Orroral Valley Tracking StationEdit profile
The Orroral Valley tracking station (35°37′43″S 148°57′20.8″E / 35.62861°S 148.955778°E / -35.62861; 148.955778) supported Earth-orbiting satellites, as part of NASA's Spacecraft Tracking and Data Acquisition Network (STADAN). It is located approximately 50 kilometres south of Canberra, Australian Capital Territory (ACT). It was one of three tracking stations in the ACT, and seven in Australia.
Construction of the site commenced shortly after site selection in 1963 and was completed in May 1965. It was home to a 26 metre antenna and several smaller VHF and microwave frequency antennas.
The main requirement of the station, as distinct from the long-range communication tasks of Tidbinbilla and Honeysuckle Creek, was to be able to quickly switch from supporting one satellite to another. The signal received from satellites in Earth orbit are relatively strong but view periods are short; a few minutes being typical. Many of the supported satellites used different systems for transmitting data, or for receiving commands so the station had to cope with a variety of equipment for support of the individual satellites. Data from the satellites were recorded on magnetic tape and air-freighted to the United States for study.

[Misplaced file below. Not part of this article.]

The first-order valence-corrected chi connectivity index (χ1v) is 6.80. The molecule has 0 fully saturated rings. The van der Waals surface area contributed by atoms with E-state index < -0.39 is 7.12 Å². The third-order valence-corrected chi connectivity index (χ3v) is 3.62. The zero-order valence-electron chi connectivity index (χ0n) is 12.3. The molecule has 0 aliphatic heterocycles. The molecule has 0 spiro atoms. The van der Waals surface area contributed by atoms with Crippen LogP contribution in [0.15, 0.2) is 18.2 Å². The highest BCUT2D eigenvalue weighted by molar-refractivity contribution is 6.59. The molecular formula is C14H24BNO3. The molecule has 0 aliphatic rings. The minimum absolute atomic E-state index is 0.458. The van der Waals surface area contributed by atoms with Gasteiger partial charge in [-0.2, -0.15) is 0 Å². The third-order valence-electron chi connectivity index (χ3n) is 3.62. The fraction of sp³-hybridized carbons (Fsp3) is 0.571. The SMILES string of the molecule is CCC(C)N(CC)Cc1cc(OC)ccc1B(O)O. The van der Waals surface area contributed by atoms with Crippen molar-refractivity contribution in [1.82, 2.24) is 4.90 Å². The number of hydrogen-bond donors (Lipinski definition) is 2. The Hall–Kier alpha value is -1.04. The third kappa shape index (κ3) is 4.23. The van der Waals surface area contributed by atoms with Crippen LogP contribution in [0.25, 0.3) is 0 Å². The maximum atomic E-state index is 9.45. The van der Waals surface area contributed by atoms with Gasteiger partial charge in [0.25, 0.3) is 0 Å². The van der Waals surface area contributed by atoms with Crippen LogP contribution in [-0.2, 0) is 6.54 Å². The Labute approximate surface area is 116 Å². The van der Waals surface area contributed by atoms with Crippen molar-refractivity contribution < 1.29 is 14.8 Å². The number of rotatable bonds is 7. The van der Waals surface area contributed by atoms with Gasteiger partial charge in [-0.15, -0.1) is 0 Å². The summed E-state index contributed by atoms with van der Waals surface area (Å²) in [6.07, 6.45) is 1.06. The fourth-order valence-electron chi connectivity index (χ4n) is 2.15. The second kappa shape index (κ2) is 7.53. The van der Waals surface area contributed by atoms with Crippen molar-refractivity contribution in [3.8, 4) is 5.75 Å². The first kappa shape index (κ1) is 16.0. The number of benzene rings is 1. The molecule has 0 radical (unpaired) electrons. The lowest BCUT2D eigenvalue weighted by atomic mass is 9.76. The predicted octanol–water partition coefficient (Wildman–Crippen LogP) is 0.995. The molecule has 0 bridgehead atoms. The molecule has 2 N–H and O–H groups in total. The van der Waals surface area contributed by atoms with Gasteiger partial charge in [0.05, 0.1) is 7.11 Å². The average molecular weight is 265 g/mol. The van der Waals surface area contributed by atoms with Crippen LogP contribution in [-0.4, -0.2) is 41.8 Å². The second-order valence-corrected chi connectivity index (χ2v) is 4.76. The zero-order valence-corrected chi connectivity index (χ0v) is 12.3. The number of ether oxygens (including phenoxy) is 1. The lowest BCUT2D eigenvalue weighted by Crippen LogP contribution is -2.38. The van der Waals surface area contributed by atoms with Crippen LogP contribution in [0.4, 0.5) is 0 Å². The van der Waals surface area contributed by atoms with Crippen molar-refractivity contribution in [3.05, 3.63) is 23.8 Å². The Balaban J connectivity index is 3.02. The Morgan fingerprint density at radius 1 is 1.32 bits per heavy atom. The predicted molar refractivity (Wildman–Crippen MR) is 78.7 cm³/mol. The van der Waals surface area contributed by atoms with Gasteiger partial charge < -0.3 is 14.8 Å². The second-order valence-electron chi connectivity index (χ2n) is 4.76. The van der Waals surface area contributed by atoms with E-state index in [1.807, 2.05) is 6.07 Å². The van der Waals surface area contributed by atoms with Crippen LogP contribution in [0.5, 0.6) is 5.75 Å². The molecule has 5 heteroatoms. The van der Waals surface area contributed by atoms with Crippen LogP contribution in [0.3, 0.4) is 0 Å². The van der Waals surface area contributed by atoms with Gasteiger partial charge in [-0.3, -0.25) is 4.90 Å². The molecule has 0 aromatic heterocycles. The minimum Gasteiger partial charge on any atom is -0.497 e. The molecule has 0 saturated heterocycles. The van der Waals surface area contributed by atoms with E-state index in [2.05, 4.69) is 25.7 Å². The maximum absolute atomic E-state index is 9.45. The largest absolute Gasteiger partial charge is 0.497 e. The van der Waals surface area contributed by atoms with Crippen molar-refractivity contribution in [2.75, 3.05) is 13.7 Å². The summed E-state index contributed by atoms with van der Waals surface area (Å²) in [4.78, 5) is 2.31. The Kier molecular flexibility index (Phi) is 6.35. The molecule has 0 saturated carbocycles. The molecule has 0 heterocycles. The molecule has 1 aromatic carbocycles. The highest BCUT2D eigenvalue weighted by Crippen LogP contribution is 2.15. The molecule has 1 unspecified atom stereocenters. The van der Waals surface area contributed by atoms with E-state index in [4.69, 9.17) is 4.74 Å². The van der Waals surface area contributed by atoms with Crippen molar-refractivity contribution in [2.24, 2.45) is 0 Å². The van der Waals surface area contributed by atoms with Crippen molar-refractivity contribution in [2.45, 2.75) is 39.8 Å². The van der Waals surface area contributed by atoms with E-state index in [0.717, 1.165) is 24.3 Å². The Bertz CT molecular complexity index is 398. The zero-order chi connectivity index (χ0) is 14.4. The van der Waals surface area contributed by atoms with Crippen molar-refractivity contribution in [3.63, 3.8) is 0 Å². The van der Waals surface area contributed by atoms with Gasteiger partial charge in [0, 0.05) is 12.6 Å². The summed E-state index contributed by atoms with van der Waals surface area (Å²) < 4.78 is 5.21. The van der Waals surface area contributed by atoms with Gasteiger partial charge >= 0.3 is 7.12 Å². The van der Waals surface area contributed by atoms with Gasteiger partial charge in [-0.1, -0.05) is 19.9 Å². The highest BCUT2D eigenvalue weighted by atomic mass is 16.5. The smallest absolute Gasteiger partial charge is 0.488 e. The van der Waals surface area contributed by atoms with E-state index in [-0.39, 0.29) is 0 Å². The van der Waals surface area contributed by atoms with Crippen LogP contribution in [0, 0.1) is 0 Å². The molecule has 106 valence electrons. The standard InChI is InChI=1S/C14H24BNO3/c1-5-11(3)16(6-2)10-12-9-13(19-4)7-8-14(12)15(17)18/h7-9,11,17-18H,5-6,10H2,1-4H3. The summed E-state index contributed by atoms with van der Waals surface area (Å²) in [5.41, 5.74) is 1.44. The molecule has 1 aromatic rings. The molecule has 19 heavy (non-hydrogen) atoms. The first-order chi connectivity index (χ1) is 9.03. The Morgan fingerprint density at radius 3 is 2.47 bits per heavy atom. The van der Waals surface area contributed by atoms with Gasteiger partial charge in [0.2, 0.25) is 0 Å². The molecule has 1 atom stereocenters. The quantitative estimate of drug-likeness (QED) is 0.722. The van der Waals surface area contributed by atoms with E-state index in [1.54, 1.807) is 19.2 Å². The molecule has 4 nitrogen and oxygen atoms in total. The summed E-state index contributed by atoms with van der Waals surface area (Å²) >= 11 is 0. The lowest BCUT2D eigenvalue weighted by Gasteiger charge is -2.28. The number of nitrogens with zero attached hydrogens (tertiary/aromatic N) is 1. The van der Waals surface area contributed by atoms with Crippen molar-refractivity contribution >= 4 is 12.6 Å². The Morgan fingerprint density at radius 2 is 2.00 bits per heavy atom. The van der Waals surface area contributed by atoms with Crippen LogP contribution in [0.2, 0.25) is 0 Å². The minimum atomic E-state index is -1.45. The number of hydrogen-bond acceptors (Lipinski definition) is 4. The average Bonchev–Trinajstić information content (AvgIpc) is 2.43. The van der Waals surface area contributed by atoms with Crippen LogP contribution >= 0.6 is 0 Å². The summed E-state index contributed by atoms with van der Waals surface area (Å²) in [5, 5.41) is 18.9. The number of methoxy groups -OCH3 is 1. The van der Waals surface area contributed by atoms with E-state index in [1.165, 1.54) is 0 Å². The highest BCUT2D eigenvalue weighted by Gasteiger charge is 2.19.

The station supported the joint Apollo-Soyuz project in 1975, which saw American astronauts and Soviet cosmonauts link in Earth orbit and conduct joint experiments in space. In April 1981, Orroral tracking station supported the Space Shuttle Columbia. It provided telecommunication support to Space Shuttle missions until its closure in 1985.
The 26m telescope was moved in 1985 to Tasmania, Australia, and now forms the core of the Mt. Pleasant Radio Observatory run by the School of Mathematics and Physics, University of Tasmania.